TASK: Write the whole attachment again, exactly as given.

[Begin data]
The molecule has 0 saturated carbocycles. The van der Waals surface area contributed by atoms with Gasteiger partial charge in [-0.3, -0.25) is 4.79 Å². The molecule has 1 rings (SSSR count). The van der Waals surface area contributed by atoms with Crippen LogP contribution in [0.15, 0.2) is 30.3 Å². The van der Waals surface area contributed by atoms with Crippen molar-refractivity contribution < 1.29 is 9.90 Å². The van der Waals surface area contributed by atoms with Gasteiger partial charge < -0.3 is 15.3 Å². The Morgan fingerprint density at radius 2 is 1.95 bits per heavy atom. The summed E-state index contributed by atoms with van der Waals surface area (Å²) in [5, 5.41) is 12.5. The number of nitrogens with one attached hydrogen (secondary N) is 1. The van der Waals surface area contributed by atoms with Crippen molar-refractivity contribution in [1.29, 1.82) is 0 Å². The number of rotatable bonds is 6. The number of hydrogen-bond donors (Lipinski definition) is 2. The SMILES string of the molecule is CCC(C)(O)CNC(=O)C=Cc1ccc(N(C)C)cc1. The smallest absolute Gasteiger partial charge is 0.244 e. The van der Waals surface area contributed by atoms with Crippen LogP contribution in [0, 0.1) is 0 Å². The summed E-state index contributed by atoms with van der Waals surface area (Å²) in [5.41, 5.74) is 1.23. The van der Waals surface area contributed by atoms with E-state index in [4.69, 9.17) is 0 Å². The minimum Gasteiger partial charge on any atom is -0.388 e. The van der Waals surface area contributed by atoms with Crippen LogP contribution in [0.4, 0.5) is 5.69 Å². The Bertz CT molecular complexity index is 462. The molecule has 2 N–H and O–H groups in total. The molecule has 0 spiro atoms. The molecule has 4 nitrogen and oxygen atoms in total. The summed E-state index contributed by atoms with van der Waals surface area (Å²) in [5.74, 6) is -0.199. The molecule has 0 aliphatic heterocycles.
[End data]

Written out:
The molecule has 0 saturated carbocycles. The van der Waals surface area contributed by atoms with Gasteiger partial charge in [-0.3, -0.25) is 4.79 Å². The molecule has 1 rings (SSSR count). The van der Waals surface area contributed by atoms with Crippen LogP contribution in [0.15, 0.2) is 30.3 Å². The van der Waals surface area contributed by atoms with Crippen molar-refractivity contribution < 1.29 is 9.90 Å². The van der Waals surface area contributed by atoms with Gasteiger partial charge < -0.3 is 15.3 Å². The Morgan fingerprint density at radius 2 is 1.95 bits per heavy atom. The summed E-state index contributed by atoms with van der Waals surface area (Å²) in [5, 5.41) is 12.5. The number of nitrogens with one attached hydrogen (secondary N) is 1. The van der Waals surface area contributed by atoms with Crippen molar-refractivity contribution in [1.29, 1.82) is 0 Å². The number of rotatable bonds is 6. The number of hydrogen-bond donors (Lipinski definition) is 2. The SMILES string of the molecule is CCC(C)(O)CNC(=O)C=Cc1ccc(N(C)C)cc1. The smallest absolute Gasteiger partial charge is 0.244 e. The van der Waals surface area contributed by atoms with Crippen LogP contribution in [0, 0.1) is 0 Å². The summed E-state index contributed by atoms with van der Waals surface area (Å²) in [5.41, 5.74) is 1.23. The van der Waals surface area contributed by atoms with E-state index in [4.69, 9.17) is 0 Å². The minimum Gasteiger partial charge on any atom is -0.388 e. The van der Waals surface area contributed by atoms with Crippen LogP contribution in [0.4, 0.5) is 5.69 Å². The Bertz CT molecular complexity index is 462. The molecule has 2 N–H and O–H groups in total. The molecule has 0 spiro atoms. The molecule has 4 nitrogen and oxygen atoms in total. The summed E-state index contributed by atoms with van der Waals surface area (Å²) in [5.74, 6) is -0.199. The molecule has 0 aliphatic heterocycles.